The first wooden canal, started in 1824 by the WeIland Canal Company, was completed by 1833 between Port Dalhousie (now part of St. Catharines) on L. Ontario, and Port Colborne on L. Erie. Competitive rowing became popular in Canada in the 1860s, and in 1880 the first Royal Canadian Henley Regatta for international rowers was held in Toronto. In 1903 a section of the old WeIland Canal at Port Dalhousie was chosen as the permanent site for this popular competition. In 1931 a concrete stand to seat 3,000 was built.

In 1874 Dr. Theophilus Mack established the St. Catharines Training School for Nurses. The school endorsed the Florence Nightingale system of training based on a sound knowledge of hygiene and medicine, and was the first of its kind in Canada. St. Catharines is also the home of Ridley College, established by the Anglican Church in 1889, and Brock University, chartered in 1964.


From Ontario Place Names 2007 David E. Scott Ph. 866 471 4123 or 905 680 7884

Map Below gives Canadian Geographical Names 
Natural Resources Canada in the Region of Niagara.


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Visitors to this page: 11,469     This record last updated: December 5, 2014

Off the beaten track:
  • Shipman, 0km
  • Montebello, 1km
  • Ridley Heights, 1km
  • Martindale Heights, 1km
  • Henley, 2km
  • Old Glenridge, 2km
  • Glenridge, St. Catharines area, 2km
  • Pelham, 2km
  • Western Hill, 3km
  • Barnesdale, 3km
  • Facer, 3km
  • Marsdale, 4km
  • Port Dalhousie, 4km
  • Ryderville, 4km
  • Niagara Gardens, 4km
  • Carlton Park, 4km
  • Power Glen, 5km
  • Grantham, 5km
  • Merritton, 5km
  • DeCew Falls, 6km
  • Weller Park, 7km
  • Port Weller, 7km
  • Homer, 5km
  • Thorold Park, 7km
  • Beaver Dams, 7km
  • Port Weller East, 7km
  • St. Johns, Niagara Falls area, 9km
  • Thorold South, 9km
  • Rockway, Niagara Falls area, 8km
  • McNab, 9km
  • Black Horse Corner, Niagara Falls area , 10km
  • Turners Corners, 12km
  • Effingham, 11km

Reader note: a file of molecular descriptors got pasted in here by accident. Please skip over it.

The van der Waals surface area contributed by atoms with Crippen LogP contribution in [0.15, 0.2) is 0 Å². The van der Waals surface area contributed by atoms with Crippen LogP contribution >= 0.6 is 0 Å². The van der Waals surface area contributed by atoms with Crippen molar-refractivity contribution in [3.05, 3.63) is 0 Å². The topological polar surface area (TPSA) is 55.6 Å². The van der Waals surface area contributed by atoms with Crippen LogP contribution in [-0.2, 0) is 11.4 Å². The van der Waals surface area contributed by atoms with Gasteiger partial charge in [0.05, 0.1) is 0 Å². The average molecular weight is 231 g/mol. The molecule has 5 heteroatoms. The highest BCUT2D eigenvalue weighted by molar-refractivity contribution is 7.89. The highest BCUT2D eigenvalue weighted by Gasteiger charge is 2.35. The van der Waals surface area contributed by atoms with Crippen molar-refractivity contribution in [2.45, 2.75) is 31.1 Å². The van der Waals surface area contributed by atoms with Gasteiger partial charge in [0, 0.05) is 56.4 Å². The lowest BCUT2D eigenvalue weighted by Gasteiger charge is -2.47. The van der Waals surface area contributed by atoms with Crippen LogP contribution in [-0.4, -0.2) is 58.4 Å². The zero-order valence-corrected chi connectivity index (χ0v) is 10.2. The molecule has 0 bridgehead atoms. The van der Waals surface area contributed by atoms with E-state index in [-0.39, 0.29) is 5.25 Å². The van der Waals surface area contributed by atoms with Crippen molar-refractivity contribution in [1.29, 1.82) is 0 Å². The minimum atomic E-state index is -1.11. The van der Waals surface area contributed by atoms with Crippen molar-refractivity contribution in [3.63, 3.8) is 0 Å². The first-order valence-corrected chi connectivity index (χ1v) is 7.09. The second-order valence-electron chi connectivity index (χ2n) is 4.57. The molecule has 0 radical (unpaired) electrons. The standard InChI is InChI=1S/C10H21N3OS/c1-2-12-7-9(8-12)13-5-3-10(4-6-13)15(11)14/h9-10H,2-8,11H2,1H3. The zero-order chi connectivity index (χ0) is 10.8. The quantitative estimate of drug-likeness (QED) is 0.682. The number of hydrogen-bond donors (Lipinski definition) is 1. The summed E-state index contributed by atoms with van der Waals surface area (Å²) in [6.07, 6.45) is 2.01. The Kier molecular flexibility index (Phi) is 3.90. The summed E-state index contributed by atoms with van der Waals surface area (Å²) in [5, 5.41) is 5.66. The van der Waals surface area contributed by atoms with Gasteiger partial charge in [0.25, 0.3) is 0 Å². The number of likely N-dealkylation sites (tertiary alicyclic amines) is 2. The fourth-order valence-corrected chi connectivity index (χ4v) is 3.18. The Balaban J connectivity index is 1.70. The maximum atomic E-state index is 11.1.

• Jordan Station, 9km
  • Jordan Harbour, 9km
  • Jordan, 10km
  • Port Robinson, 14km
  • Kunda Park, 15km
  • Vineland Station, 11km
  • Vineland, 11km
  • Mulhern, 12km
  • Ridgeville, 15km
  • North Pelham, 14km
  • Virgil, 12km
  • St. Davids, Niagara Falls area, 12km
  • Colemans, Niagara-on-the-Lake area, 13km
  • Pelham Corners, 16km
  • Greens Corners, Niagara Falls area, 13km
  • Queensway Gardens, 13km
  • Orchard Park, Niagara Falls area, 13km
Nearby Lakes:
  • Martindale Pond, 3km
  • Lake Moodie, 6km
  • Fifteen Mile Pond, 6km
  • Lake Gibson, 7km
  • Sixteen Mile Pond, 6km
  • Eighteen Mile Pond, 7km
  • Eight Mile Pond, 9km
  • Four Mile Pond, 15km
  • Two Mile Pond, 16km
  • Quarry Ponds, 31km
  • The Clay Pits, 31km
  • Biederman Pond, 31km
  • Dils Lake, 29km
  • Lighthouse Pond, 51km
  • Long Pond, 52km
  • West Pond, 56km
  • Grenadier Pond, 56km
  • Lake Niapenco, 49km
  • Lake Wabukayne, 61km
  • Fisher's Pond, 54km
  • Lake Aquitaine, 62km
  • Lake Medad, 56km
  • West Pond, 56km
  • Claireville Reservoir, 71km
  • Toogood Pond, 79km
  • Mill Pond, 64km
  • Dry Lake, 61km
  • Whitevale Pond, 81km
  • Progreston Pond, 63km
  • Crawford Lake, 66km
  • Carlisle Pond, 64km
  • McClures Lake, 65km
  • Kelso Lake, 68km
  • Christie Reservoir, 64km
  • Philips Lake, 86km
  • Heart Lake, 78km
  • Thompson Lake, 86km
  • Campbellville Pond, 69km
  • Bond Lake, 87km
  • Gulliver's Lake, 66km
  • Wilcox Lake, 88km
  • Scotch Block Reservoir, 72km
  • Simeon Lake, 89km
  • Haynes Lake, 89km
  • St. George Lake, 89km
  • Preston Lake, 92km
  • Glasgow Pond, 92km
  • Lake Seneca, 91km
  • Mary Lake, 91km
  • van Nostrand Lake, 93km